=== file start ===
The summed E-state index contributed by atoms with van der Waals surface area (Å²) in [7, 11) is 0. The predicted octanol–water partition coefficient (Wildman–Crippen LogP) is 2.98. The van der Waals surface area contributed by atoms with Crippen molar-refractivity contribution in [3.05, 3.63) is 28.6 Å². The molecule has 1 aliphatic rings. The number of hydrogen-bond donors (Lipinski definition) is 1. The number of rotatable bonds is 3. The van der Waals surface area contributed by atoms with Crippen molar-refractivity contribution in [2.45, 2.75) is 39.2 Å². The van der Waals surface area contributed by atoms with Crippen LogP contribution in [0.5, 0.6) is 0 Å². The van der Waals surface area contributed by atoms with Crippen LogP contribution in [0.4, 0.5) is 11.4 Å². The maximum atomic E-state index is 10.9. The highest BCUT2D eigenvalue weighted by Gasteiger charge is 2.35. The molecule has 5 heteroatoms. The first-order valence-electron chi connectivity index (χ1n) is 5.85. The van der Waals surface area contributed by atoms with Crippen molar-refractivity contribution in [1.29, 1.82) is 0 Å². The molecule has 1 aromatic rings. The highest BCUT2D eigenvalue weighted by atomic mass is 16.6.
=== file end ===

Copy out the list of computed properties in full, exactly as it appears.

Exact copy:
The summed E-state index contributed by atoms with van der Waals surface area (Å²) in [7, 11) is 0. The predicted octanol–water partition coefficient (Wildman–Crippen LogP) is 2.98. The van der Waals surface area contributed by atoms with Crippen molar-refractivity contribution in [3.05, 3.63) is 28.6 Å². The molecule has 1 aliphatic rings. The number of hydrogen-bond donors (Lipinski definition) is 1. The number of rotatable bonds is 3. The van der Waals surface area contributed by atoms with Crippen molar-refractivity contribution in [2.45, 2.75) is 39.2 Å². The van der Waals surface area contributed by atoms with Crippen LogP contribution in [0.5, 0.6) is 0 Å². The van der Waals surface area contributed by atoms with Crippen LogP contribution in [0.4, 0.5) is 11.4 Å². The maximum atomic E-state index is 10.9. The highest BCUT2D eigenvalue weighted by Gasteiger charge is 2.35. The molecule has 5 heteroatoms. The first-order valence-electron chi connectivity index (χ1n) is 5.85. The van der Waals surface area contributed by atoms with Crippen molar-refractivity contribution in [1.29, 1.82) is 0 Å². The molecule has 1 aromatic rings. The highest BCUT2D eigenvalue weighted by atomic mass is 16.6.